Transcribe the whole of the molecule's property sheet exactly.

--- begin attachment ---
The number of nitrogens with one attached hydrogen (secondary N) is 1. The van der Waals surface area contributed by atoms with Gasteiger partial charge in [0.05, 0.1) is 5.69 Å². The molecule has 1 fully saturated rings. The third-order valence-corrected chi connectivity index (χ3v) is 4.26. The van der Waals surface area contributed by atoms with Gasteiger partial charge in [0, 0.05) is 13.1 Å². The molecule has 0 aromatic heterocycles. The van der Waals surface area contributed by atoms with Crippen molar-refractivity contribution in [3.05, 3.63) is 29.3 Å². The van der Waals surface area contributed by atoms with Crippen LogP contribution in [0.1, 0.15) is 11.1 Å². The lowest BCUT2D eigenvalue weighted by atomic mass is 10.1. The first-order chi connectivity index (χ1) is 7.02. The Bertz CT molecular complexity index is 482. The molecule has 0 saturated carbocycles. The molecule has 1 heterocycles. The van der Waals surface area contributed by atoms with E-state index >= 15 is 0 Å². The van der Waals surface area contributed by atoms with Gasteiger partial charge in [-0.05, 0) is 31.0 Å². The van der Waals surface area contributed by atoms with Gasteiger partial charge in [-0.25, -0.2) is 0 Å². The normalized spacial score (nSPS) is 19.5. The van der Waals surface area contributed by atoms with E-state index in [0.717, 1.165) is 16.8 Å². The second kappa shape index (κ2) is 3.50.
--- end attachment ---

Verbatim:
The number of nitrogens with one attached hydrogen (secondary N) is 1. The van der Waals surface area contributed by atoms with Gasteiger partial charge in [0.05, 0.1) is 5.69 Å². The molecule has 1 fully saturated rings. The third-order valence-corrected chi connectivity index (χ3v) is 4.26. The van der Waals surface area contributed by atoms with Gasteiger partial charge in [0, 0.05) is 13.1 Å². The molecule has 0 aromatic heterocycles. The van der Waals surface area contributed by atoms with Crippen molar-refractivity contribution in [3.05, 3.63) is 29.3 Å². The van der Waals surface area contributed by atoms with Crippen LogP contribution in [0.1, 0.15) is 11.1 Å². The lowest BCUT2D eigenvalue weighted by atomic mass is 10.1. The first-order chi connectivity index (χ1) is 7.02. The Bertz CT molecular complexity index is 482. The molecule has 0 saturated carbocycles. The molecule has 1 heterocycles. The van der Waals surface area contributed by atoms with E-state index >= 15 is 0 Å². The van der Waals surface area contributed by atoms with Gasteiger partial charge in [-0.05, 0) is 31.0 Å². The van der Waals surface area contributed by atoms with Gasteiger partial charge in [-0.25, -0.2) is 0 Å². The normalized spacial score (nSPS) is 19.5. The van der Waals surface area contributed by atoms with E-state index in [0.717, 1.165) is 16.8 Å². The second kappa shape index (κ2) is 3.50.